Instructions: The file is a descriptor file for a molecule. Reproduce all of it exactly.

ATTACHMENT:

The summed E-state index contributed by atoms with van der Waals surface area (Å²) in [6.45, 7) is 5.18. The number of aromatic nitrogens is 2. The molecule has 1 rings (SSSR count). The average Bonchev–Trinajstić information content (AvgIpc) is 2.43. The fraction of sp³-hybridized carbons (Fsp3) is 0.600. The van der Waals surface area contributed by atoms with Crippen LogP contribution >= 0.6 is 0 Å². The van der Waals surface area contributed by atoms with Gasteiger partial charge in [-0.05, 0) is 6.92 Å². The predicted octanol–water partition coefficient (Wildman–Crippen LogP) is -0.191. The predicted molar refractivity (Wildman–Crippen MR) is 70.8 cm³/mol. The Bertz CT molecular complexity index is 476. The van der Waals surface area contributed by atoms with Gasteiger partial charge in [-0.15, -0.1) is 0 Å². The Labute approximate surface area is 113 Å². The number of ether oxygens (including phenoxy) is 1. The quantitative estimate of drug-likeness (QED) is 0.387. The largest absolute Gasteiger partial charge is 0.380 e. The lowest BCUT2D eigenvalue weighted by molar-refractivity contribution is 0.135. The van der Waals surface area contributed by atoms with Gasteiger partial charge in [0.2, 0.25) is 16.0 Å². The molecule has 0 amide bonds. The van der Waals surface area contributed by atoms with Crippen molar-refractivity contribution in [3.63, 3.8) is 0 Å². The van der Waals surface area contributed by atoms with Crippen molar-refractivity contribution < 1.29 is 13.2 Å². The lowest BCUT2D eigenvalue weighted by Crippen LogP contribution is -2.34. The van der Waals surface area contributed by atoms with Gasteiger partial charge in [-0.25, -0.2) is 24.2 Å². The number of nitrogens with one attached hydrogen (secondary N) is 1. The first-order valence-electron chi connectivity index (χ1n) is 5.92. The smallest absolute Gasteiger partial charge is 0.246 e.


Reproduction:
The summed E-state index contributed by atoms with van der Waals surface area (Å²) in [6.45, 7) is 5.18. The number of aromatic nitrogens is 2. The molecule has 1 rings (SSSR count). The average Bonchev–Trinajstić information content (AvgIpc) is 2.43. The fraction of sp³-hybridized carbons (Fsp3) is 0.600. The van der Waals surface area contributed by atoms with Crippen LogP contribution >= 0.6 is 0 Å². The van der Waals surface area contributed by atoms with Gasteiger partial charge in [-0.05, 0) is 6.92 Å². The predicted octanol–water partition coefficient (Wildman–Crippen LogP) is -0.191. The predicted molar refractivity (Wildman–Crippen MR) is 70.8 cm³/mol. The Bertz CT molecular complexity index is 476. The van der Waals surface area contributed by atoms with Gasteiger partial charge in [-0.15, -0.1) is 0 Å². The Labute approximate surface area is 113 Å². The number of ether oxygens (including phenoxy) is 1. The quantitative estimate of drug-likeness (QED) is 0.387. The largest absolute Gasteiger partial charge is 0.380 e. The lowest BCUT2D eigenvalue weighted by molar-refractivity contribution is 0.135. The van der Waals surface area contributed by atoms with Gasteiger partial charge in [0.2, 0.25) is 16.0 Å². The molecule has 0 amide bonds. The van der Waals surface area contributed by atoms with Crippen molar-refractivity contribution in [3.63, 3.8) is 0 Å². The van der Waals surface area contributed by atoms with Crippen molar-refractivity contribution < 1.29 is 13.2 Å². The lowest BCUT2D eigenvalue weighted by Crippen LogP contribution is -2.34. The van der Waals surface area contributed by atoms with Gasteiger partial charge in [-0.25, -0.2) is 24.2 Å². The number of nitrogens with one attached hydrogen (secondary N) is 1. The first-order valence-electron chi connectivity index (χ1n) is 5.92. The smallest absolute Gasteiger partial charge is 0.246 e.